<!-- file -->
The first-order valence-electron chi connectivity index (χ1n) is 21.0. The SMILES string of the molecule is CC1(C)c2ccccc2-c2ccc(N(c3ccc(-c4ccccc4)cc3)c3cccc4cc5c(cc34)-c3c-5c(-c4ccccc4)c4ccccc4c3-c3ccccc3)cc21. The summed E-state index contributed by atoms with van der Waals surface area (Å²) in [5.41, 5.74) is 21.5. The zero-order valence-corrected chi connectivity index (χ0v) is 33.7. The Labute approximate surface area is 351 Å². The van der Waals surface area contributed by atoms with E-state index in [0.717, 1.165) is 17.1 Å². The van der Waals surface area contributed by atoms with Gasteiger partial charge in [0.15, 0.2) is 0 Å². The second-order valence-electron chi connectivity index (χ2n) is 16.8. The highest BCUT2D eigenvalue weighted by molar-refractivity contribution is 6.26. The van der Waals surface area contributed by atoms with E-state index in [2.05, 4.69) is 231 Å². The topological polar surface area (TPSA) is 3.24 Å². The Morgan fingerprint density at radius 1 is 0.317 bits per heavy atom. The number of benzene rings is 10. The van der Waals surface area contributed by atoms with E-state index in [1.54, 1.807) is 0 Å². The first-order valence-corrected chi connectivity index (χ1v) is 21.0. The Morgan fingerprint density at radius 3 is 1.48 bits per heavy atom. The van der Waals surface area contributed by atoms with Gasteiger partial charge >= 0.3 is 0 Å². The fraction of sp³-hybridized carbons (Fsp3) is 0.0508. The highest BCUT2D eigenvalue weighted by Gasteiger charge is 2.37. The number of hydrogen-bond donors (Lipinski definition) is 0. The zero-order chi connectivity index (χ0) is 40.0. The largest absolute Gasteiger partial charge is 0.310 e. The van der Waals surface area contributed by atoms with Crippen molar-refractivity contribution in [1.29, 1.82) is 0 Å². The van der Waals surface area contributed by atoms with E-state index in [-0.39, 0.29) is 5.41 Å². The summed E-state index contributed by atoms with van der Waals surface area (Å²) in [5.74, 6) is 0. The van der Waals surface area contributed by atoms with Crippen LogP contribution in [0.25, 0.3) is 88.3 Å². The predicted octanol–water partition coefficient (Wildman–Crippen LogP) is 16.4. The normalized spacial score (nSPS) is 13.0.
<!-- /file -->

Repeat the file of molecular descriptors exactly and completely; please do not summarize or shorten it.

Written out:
The first-order valence-electron chi connectivity index (χ1n) is 21.0. The SMILES string of the molecule is CC1(C)c2ccccc2-c2ccc(N(c3ccc(-c4ccccc4)cc3)c3cccc4cc5c(cc34)-c3c-5c(-c4ccccc4)c4ccccc4c3-c3ccccc3)cc21. The summed E-state index contributed by atoms with van der Waals surface area (Å²) in [5.41, 5.74) is 21.5. The zero-order valence-corrected chi connectivity index (χ0v) is 33.7. The Labute approximate surface area is 351 Å². The van der Waals surface area contributed by atoms with E-state index in [0.717, 1.165) is 17.1 Å². The van der Waals surface area contributed by atoms with Gasteiger partial charge in [0.15, 0.2) is 0 Å². The second-order valence-electron chi connectivity index (χ2n) is 16.8. The highest BCUT2D eigenvalue weighted by molar-refractivity contribution is 6.26. The van der Waals surface area contributed by atoms with E-state index in [2.05, 4.69) is 231 Å². The topological polar surface area (TPSA) is 3.24 Å². The Morgan fingerprint density at radius 1 is 0.317 bits per heavy atom. The number of benzene rings is 10. The van der Waals surface area contributed by atoms with E-state index in [1.54, 1.807) is 0 Å². The first-order valence-corrected chi connectivity index (χ1v) is 21.0. The Morgan fingerprint density at radius 3 is 1.48 bits per heavy atom. The van der Waals surface area contributed by atoms with Gasteiger partial charge >= 0.3 is 0 Å². The fraction of sp³-hybridized carbons (Fsp3) is 0.0508. The highest BCUT2D eigenvalue weighted by Gasteiger charge is 2.37. The number of hydrogen-bond donors (Lipinski definition) is 0. The zero-order chi connectivity index (χ0) is 40.0. The largest absolute Gasteiger partial charge is 0.310 e. The van der Waals surface area contributed by atoms with Crippen molar-refractivity contribution in [1.29, 1.82) is 0 Å². The van der Waals surface area contributed by atoms with E-state index in [-0.39, 0.29) is 5.41 Å². The summed E-state index contributed by atoms with van der Waals surface area (Å²) in [5.74, 6) is 0. The van der Waals surface area contributed by atoms with Crippen LogP contribution in [0.25, 0.3) is 88.3 Å². The predicted octanol–water partition coefficient (Wildman–Crippen LogP) is 16.4. The normalized spacial score (nSPS) is 13.0.